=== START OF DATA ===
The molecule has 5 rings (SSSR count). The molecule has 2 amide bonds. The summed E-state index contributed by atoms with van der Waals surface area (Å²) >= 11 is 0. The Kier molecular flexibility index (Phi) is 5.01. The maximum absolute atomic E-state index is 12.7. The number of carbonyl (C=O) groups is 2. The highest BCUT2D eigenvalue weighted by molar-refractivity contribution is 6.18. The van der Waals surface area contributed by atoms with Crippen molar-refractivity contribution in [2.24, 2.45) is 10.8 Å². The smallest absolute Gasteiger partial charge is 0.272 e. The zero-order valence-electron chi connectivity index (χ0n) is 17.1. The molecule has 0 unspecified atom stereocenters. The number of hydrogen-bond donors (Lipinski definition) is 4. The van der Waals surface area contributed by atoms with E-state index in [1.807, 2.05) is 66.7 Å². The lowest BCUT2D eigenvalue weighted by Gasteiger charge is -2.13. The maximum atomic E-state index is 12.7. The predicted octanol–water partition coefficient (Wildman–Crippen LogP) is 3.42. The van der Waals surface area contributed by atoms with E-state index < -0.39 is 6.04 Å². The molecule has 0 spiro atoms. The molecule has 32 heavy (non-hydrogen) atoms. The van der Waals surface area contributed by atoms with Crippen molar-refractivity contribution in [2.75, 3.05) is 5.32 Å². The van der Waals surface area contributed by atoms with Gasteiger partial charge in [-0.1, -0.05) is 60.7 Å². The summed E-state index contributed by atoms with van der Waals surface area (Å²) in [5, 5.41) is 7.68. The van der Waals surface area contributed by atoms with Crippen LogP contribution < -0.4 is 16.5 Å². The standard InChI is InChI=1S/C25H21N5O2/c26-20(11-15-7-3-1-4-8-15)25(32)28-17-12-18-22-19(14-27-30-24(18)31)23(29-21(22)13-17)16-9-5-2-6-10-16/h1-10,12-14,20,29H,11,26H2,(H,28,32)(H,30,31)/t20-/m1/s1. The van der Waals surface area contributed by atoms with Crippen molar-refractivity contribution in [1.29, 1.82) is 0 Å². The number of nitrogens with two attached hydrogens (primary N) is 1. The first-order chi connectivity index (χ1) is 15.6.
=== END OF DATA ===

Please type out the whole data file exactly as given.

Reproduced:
The molecule has 5 rings (SSSR count). The molecule has 2 amide bonds. The summed E-state index contributed by atoms with van der Waals surface area (Å²) >= 11 is 0. The Kier molecular flexibility index (Phi) is 5.01. The maximum absolute atomic E-state index is 12.7. The number of carbonyl (C=O) groups is 2. The highest BCUT2D eigenvalue weighted by molar-refractivity contribution is 6.18. The van der Waals surface area contributed by atoms with Crippen molar-refractivity contribution in [2.24, 2.45) is 10.8 Å². The smallest absolute Gasteiger partial charge is 0.272 e. The zero-order valence-electron chi connectivity index (χ0n) is 17.1. The molecule has 0 unspecified atom stereocenters. The number of hydrogen-bond donors (Lipinski definition) is 4. The van der Waals surface area contributed by atoms with E-state index in [1.807, 2.05) is 66.7 Å². The lowest BCUT2D eigenvalue weighted by Gasteiger charge is -2.13. The maximum atomic E-state index is 12.7. The predicted octanol–water partition coefficient (Wildman–Crippen LogP) is 3.42. The van der Waals surface area contributed by atoms with E-state index < -0.39 is 6.04 Å². The molecule has 0 spiro atoms. The molecule has 32 heavy (non-hydrogen) atoms. The van der Waals surface area contributed by atoms with Crippen molar-refractivity contribution in [2.75, 3.05) is 5.32 Å². The van der Waals surface area contributed by atoms with Gasteiger partial charge in [-0.1, -0.05) is 60.7 Å². The summed E-state index contributed by atoms with van der Waals surface area (Å²) in [5, 5.41) is 7.68. The van der Waals surface area contributed by atoms with Crippen LogP contribution < -0.4 is 16.5 Å². The standard InChI is InChI=1S/C25H21N5O2/c26-20(11-15-7-3-1-4-8-15)25(32)28-17-12-18-22-19(14-27-30-24(18)31)23(29-21(22)13-17)16-9-5-2-6-10-16/h1-10,12-14,20,29H,11,26H2,(H,28,32)(H,30,31)/t20-/m1/s1. The van der Waals surface area contributed by atoms with Crippen molar-refractivity contribution in [1.29, 1.82) is 0 Å². The number of nitrogens with two attached hydrogens (primary N) is 1. The first-order chi connectivity index (χ1) is 15.6.